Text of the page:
The Open Source Movement

For those living under a rock, there is a massive effort underway by the government, military, and large corporations to move away for proprietary, closed systems to open source projects.  There are just too many issues with closed source applications – from interoperability challenges to vendor persistence to excessive pricing impacts for changes.  Compounding this issue, is the reality that no one company can ever keep possibly keep up with the rate of change required by multifaceted organizations. Thus the move to Open Source which, while it has its own challenges, is proving to be a far superior option to closed off systems.  Adding to the open source movement are companies such as D2iQ which are layering solution building offerings on top of open source projects (in their case it is #kubernetes) to eliminate many of the challenges of open source.  Using solutions such as the ones from D2iQ enable the best of all worlds – rapid, widespread capability enhancement opportunities, no vendor lock-in and yet efficient solutions that do not require a team of developers 15 years to deploy.  All of this sounds amazing… Until you run into cybersecurity.

The Security Conundrum

Bear has provided innumerable posts, articles, and whitepapers on the challenges of cybersecurity within enterprises and those will not be re-hashed in this post.  Instead, the focus here is on the reality that, given the way most cybersecurity is built, providing open source code would immediately render these systems obsolete.  The core challenge to this end is the reality that all of these applications hard code their security behaviors.  Yes, most are simply reporting on an issue and not actually providing remediation, but even the way in which exploits are reported upon, how these applications handle system interactions – everything – is hard coded. They simply cannot share their code without losing what limited capabilities they currently possess. On one hand, there is the obvious benefits of open source and, on the other, the real limitations cybersecurity companies face in not sharing their code. So what can we do?

Moving To A Hybrid System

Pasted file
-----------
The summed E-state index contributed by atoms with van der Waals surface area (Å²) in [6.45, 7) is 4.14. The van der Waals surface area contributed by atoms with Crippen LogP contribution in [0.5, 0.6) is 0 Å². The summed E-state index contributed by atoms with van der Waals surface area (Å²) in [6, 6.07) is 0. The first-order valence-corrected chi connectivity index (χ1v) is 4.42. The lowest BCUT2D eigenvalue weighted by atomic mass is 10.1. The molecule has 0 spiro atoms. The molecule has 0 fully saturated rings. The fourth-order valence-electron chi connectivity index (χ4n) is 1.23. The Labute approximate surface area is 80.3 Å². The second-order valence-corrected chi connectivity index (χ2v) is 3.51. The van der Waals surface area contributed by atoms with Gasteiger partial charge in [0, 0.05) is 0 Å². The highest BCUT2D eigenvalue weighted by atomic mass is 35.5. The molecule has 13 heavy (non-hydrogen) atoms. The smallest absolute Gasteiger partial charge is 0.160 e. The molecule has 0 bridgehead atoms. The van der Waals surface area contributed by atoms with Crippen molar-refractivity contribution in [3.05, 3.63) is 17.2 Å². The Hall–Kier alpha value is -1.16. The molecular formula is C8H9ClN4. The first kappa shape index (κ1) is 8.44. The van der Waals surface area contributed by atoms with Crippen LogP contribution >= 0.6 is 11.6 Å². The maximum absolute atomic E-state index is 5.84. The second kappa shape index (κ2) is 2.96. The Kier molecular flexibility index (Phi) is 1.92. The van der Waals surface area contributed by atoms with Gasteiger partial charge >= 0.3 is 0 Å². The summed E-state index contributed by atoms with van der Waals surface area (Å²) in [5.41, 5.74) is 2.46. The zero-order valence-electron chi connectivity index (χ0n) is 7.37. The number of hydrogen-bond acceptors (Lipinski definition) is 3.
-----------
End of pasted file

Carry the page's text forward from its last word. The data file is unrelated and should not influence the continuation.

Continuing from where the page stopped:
The first critical step is to stop hard coding everything and, instead, move to workflow engines for all security behaviors.  This approach enables code to be shared and then to have the actual work controlled in detection and remediation workflows.  Since a workflow engine can be generic, standardizing the language of these workflow engines would enable a completely open system for sharing a common framework across numerous vendors. While that satisfies the intent of Open Source, it is not a very secure design given the ability to inject malicious steps into a given complex remediation workflow – hence the “hybrid” part. Consider this diagram which is something we are currently building and that we feel is a viable path to overcoming the challenges revolving around open source cybersecurity.  To this end, cybersecurity researchers are verified and securely transmit remediation workflows into a common core system.  That central system then runs the remediation across all applicable devices, networks and environments to verify the effectiveness and security of that remediation.  Once approved, the workflow is released (in our case as a visual operational tool) into the common framework where it can be used by any customer.  As the remediation is used, the cybersecurity researcher obtains a royalty for their efforts. The critical aspect of this architecture is ownership of the managed platform and, for this to work, that ownership has to be provided to each customer.  Of course there are maintenance fees and such for keeping the system viable over time but even that work can be supported by multiple vendors.  In this manner, the customer obtains complete control over their security with no vendor lock-in while enabling a massive system of secure remediation, device maintenance, and other such options at a scale far beyond any single provider. This is a true collaborative effort, at scale, and it is what open source pushes for and what cybersecurity desperately requires.